Swedish word of the day: bus

Swedish word of the day: bus
... or treat? Image: nito103/Depositphotos
Here's a Swedish word that's a false friend for English-speakers.

Bus means 'prank' or 'mischief' (if you're looking for the Swedish word for 'bus', that's buss with a double 's').

Over Halloween you'll hear it far more than usual, as children dressed in spooky costumes go from door to door asking bus eller godis (trick or treat, although the Swedish literally means 'trick or sweet/candy'). This is a very recent custom in Sweden, which only really started marking Halloween in the 1990s. 

Because of this, there's inconsistency in how it's celebrated, so you might receive trick or treaters on October 31st, or on the night before the older Swedish festival Alla helgons dag (All Saints Day), which is always on the Saturday after Halloween.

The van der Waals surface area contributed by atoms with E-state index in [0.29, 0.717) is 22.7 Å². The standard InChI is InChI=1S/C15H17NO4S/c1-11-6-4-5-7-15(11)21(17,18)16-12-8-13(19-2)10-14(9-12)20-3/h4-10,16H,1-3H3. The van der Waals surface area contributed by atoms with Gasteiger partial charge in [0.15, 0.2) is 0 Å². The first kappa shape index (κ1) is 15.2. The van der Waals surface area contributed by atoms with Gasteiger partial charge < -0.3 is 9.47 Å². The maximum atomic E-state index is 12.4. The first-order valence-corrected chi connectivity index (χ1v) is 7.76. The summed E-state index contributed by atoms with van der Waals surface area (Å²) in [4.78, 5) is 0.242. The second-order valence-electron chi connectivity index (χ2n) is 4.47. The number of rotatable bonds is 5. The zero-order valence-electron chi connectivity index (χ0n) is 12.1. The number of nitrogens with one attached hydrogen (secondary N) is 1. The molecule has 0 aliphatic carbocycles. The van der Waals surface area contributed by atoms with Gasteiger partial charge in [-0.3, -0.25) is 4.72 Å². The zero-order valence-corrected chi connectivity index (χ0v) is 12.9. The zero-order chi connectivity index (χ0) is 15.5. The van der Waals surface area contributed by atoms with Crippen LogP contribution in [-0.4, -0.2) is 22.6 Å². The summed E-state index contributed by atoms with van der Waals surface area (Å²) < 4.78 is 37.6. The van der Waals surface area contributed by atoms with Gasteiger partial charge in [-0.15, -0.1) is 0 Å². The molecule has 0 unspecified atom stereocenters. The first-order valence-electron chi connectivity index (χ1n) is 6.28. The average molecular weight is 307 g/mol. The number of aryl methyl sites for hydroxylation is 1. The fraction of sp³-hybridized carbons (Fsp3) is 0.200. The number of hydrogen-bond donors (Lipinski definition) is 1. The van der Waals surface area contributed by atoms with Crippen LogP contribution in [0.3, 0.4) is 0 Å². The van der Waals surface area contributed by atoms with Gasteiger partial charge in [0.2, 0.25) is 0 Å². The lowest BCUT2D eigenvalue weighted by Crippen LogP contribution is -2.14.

According to Swedish etiquette website Vett och Etikett, the latter is preferred, and you can remember it by saying bus på fredag, ljus på lördag (trick on the Friday, light on Saturday).

Bus can also be used to refer to 'mischief' or 'trouble' more generally, while busa means 'to make trouble' and busig means 'mischievous'.


Hej hej, bus eller godis?
Hi, trick or treat?

Han har busiga ögon

He has mischievous eyes

Do you have a favourite Swedish word you would like to nominate for our word of the day series? Get in touch by email or if you are a Member of The Local, log in to comment below.

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  1. My favourite is always sköldpadda! It’s so different from the English word but so cute at the same time

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